In my work in education, and in particular, in my work with both student social and emotional learning (SEAL) and in driving technology change across a large organisation, I have tweaked the model to:
Safety (social, emotional, professional), Clarity (and/or Certainty), Autonomy, Respect and Fairness. To bring some sort of meaning to this model, take a moment to reflect on what 'presses your buttons' organisationally, or socially. For me, out in the real world, it is getting stuck behind someone walking slowly, often head down engaging with a smartphone. Using the above model, my interpretation is that this is triggering autonomy first, (my choice to go where I want is reduced) and fairness second. Indeed, many rules-based transgressions trigger fairness, whether they are social or organisational rules.
The key point here, for change agents, is that unless the individual brain can process the change internally, there is very little chance of engaging in the change process. This can lead to passive-aggressive avoidance of the change, or even outright opposition.
To see what your key trigger(s) might be, visit http://www.scarf360.com/individuals/scarf-self-assessment.shtml
To hear the model explained further:
Red Zone Blue Zone
The las of the models to discuss here is very much a brain operation model, taking a parallel view to the risk avoidance-reward seeking business full of the brain, though at a more conscious/awareness level.
This model is extensively discussed in an earlier post: Red Zone - Blue Zone Primer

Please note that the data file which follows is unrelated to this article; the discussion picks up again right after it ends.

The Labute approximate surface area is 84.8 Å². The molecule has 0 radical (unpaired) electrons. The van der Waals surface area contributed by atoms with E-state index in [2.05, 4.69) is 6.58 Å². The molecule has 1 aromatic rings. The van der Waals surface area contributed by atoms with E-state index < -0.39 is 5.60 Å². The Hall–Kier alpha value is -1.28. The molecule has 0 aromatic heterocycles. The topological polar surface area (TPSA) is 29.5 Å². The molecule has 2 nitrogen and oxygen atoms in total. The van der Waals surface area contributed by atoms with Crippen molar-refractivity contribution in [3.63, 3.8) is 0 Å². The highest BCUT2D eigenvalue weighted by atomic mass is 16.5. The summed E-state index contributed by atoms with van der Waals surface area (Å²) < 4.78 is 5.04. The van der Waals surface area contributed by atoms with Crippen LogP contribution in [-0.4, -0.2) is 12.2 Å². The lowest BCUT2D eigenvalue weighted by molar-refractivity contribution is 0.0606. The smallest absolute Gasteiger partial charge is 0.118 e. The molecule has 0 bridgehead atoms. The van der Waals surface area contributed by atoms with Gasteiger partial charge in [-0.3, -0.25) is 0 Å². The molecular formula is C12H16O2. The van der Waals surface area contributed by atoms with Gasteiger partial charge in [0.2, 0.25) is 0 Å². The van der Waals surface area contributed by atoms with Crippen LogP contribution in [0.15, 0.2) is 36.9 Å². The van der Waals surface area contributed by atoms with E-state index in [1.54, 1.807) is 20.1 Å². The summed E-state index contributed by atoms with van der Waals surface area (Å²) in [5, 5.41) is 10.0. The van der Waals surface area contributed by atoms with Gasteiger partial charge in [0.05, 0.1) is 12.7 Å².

Suffice to say, change is in the blue zone, resistance is in the red. As change agents, we need to shift conscious attention and unconscious brain rules away from survival and threat to engagement and reflection. Further, the power of talking things through, particularly in a structured way, is largely undervalued as a process in change management. Using narrative and talking therapies/processes when used at the symbolic level (clarity of distance) activates many areas of the brain involved in the Blue Zone.
"Molecular neuroscience demonstrated how talking therapies are the preferred strategies to facilitate neural change. New patterns of neural activation can be facilitated through the unique qualities of talking strategies provided in an enriched environment. This is facilitated by effective activation of the mirror neuron systems, enhancing cortical blood flow to empower solution focused outcomes, and facilitating and strengthening new activation patterns to enhance long term patterns and reduce risk and relapse into default neural protection patterns."
Pieter J Rossouw , The neuroscience of talking therapies: Implications for therapeutic practice, National Conference of the College of Counselling Psychologists Melbourne 21-24 February 2013
A great example that I use in my training models here at the Australian International School, is Think/Pair/Share - a very effective training process to engage thinking and feeling towards making meaning of a new concept or change idea.
The point of of this blog?
- Think about and work to the brain processes in each individual stakeholder involved in the change.
- Shape this below the waterline environment to the vision and purpose of the change using tools like Think/Pare/Share and Kotter's 8 Steps change model
- Provide stakeholders with the mental models of SCARF and Red Zone Blue Zone as scaffolds for their own progression, as individuals ad groups, through the change process.
If you are a change agent, ignore the brain at your peril...